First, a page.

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Tough glove: Defensive lessons from father and brother give Redan senior an edge by Robert Naddra (w

May 15, 2010
Redan High School

Reginald Smith taught his son baseball fundamentals soon after he was able to put on a glove and hold a bat.

Not long after that, Patrick Smith began following his older brother, Reginald Smith Jr., to recreation league practices and games. All the while, one mantra was being drummed into Patrick’s young baseball mind.

“My dad always stressed defense, defense, defense,” said Patrick, a senior outfielder at Redan. “Him and my brother would always tell me that. I was like their trainee.”

Patrick, who is six years younger than his brother, would practice with Reginald Jr.’s rec league team and later work out with his Stone Mountain High School team.

Patrick’s father played college baseball at Morehouse and his brother earned a baseball scholarship to Albany State, but a shoulder injury that required surgery kept Reginald Jr. from playing college ball.

“My brother always pushed me to do well,” Smith said. “It’s good to learn fundamentals at a young age. The younger the better.”

The early training has proven to pay dividends for Patrick. Although Patrick is one of the top hitters in the county, Redan baseball coach Marvin Pruitt says it’s defense that sets him apart from other players.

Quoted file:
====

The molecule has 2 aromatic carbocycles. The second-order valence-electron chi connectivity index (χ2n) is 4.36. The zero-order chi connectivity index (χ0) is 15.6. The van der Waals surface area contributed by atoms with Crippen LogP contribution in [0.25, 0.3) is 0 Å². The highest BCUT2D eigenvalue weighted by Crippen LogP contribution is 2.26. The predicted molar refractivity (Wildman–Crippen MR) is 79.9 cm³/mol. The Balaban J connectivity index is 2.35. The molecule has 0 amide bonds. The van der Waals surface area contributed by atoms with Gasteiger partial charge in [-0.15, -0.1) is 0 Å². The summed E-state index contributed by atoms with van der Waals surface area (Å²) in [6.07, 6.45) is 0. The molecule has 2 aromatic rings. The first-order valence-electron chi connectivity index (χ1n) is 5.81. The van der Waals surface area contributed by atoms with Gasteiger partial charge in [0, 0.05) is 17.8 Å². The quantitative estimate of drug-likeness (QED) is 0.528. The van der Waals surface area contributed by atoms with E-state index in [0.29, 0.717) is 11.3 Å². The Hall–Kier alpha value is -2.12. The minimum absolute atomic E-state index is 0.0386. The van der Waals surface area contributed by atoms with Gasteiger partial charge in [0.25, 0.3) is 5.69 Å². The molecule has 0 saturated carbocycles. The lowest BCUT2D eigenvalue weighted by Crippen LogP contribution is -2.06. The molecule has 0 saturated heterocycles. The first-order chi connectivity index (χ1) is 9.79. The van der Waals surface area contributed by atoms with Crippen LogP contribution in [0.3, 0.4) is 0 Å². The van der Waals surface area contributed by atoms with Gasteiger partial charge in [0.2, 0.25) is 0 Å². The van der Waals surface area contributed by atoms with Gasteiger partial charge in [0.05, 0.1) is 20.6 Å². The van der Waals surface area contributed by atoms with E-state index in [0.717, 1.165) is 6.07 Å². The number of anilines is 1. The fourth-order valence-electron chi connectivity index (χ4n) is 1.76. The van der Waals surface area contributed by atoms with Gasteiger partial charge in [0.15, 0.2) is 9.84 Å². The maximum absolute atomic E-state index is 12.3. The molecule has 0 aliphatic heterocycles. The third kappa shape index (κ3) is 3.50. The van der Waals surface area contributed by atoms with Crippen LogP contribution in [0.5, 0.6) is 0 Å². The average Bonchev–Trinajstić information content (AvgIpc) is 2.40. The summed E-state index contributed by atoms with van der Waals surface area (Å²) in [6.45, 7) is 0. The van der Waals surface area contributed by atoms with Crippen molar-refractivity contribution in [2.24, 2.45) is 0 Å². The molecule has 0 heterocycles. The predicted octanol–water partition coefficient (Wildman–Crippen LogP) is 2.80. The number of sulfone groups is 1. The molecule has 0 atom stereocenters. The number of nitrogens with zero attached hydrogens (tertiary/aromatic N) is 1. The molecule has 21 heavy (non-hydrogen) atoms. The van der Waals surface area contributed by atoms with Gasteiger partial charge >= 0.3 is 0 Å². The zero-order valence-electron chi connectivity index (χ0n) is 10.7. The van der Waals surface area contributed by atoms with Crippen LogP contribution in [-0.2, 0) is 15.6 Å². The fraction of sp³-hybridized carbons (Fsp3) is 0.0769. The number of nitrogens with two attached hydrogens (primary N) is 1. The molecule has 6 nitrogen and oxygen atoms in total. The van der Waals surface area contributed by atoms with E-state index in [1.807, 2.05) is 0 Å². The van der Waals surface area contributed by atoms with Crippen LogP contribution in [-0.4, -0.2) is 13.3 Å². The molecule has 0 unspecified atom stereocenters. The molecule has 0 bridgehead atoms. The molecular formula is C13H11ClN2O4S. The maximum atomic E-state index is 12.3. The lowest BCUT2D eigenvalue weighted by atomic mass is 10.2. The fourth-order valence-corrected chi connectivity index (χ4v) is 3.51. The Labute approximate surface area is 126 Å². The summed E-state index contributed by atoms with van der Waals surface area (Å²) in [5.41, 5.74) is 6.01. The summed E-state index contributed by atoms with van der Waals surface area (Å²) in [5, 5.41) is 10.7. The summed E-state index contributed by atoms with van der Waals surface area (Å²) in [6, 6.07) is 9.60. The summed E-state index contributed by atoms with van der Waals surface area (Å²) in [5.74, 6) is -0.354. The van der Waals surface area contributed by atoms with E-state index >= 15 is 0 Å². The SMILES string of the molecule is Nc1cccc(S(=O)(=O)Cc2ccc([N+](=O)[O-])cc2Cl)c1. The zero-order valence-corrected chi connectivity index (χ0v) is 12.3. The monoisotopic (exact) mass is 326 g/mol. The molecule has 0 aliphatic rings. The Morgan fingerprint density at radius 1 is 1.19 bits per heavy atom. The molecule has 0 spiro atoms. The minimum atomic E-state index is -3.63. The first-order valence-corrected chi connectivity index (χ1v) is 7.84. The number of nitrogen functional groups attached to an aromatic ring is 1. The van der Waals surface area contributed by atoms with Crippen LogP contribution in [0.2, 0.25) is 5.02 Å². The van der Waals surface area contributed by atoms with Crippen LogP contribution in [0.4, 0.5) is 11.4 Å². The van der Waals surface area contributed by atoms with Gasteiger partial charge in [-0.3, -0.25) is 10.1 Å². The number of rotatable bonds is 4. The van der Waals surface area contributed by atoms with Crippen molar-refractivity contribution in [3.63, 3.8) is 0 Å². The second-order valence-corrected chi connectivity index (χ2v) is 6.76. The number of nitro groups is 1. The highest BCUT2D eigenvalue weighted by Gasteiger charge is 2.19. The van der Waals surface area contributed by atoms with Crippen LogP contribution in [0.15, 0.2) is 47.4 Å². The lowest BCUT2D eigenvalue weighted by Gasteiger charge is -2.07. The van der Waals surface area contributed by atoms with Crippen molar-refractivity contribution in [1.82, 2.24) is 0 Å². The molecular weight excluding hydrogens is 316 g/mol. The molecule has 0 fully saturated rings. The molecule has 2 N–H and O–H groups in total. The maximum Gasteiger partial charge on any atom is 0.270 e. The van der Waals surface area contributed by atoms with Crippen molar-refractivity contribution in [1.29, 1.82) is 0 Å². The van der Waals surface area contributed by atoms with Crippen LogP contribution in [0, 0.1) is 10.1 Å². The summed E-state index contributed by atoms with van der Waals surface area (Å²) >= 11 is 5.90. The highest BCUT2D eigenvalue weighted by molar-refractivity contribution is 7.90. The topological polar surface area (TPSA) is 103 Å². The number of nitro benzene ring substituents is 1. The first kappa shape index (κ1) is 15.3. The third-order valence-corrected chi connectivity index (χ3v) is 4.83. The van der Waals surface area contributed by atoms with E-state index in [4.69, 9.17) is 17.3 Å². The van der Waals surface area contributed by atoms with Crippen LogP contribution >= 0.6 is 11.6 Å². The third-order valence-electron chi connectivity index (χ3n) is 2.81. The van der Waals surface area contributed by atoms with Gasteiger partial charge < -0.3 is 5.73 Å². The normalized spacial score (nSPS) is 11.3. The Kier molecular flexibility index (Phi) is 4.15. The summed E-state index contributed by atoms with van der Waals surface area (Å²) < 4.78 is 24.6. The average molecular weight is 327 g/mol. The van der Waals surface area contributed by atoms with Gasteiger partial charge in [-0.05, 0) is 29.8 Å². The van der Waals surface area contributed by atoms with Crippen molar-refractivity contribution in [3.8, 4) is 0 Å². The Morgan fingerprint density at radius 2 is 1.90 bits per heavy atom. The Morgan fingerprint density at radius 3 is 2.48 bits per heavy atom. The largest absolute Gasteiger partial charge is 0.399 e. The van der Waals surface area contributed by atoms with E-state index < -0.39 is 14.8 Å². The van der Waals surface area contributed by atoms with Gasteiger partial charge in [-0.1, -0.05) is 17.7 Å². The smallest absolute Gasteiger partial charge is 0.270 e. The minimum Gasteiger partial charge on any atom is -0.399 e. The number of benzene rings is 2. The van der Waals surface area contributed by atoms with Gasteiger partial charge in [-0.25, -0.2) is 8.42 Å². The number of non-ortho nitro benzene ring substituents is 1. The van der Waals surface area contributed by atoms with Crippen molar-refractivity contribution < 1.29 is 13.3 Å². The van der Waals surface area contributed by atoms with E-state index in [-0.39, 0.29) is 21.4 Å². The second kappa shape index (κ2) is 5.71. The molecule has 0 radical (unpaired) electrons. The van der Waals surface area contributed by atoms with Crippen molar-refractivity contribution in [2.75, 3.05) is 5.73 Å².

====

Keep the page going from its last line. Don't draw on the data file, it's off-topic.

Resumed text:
“The first thing that impressed me about Pat was his defense,” said Pruitt, who has won more than 400 games as a high school baseball coach. “He gets a great jump on the ball. He exemplifies what you see on Saturday and Sunday in the major leagues.”

His hitting also will help him get there. Smith leads DeKalb County with 46 RBIs and six home runs. He batted .439 and helped the Raiders qualify for the Class AAAAA state playoffs, which begins May 7 at Jenkins in Savannah. He had three doubles and four RBIs in the Raiders’ final regular season game against Newton.

“Offensively this year, I’m hitting the ball better and not striking out as much,” Smith said. “I just focus on making contact and putting the ball in play. My RBIs and batting average are way up from last year. I feel like I’ve made a lot of improvement from last year.”

His defense, though, has always been solid. The way he sets up under a fly ball, his range in center field, his strong arm and quickness in the field all suggest he was paying attention under the tutelage of his brother and father.

“At a young age, I can remember just doing what my dad said,” Smith said. “Looking back, I realized the things that he and my brother were saying were true. I can tell now the payoff has been great.”

Smith, who is a solid student with a 3.0 grade point average, has accepted a scholarship to Middle Georgia College, a two-year school. But his options are open as he has been visited by several Major League Baseball scouts and could get drafted this June.

“He’s committed to Middle Georgia, but the scouts are watching him,” Pruitt said. “It really depends on what he does over the next few weeks (in the state playoffs). If he continues to hit the ball the way he has and ends up improving his batting average, he could get drafted.”

Smith chose a two-year school because NCAA rules will allow him to be taken in the MLB draft after his freshman or sophomore year once he is enrolled. Had he chosen a four-year school, Smith would have to wait until after his junior season to be eligible for the draft.

“When the draft comes around, I’ll see what happens and see what the offer is,” Smith said. “That’s my dream, to play in the major leagues.”


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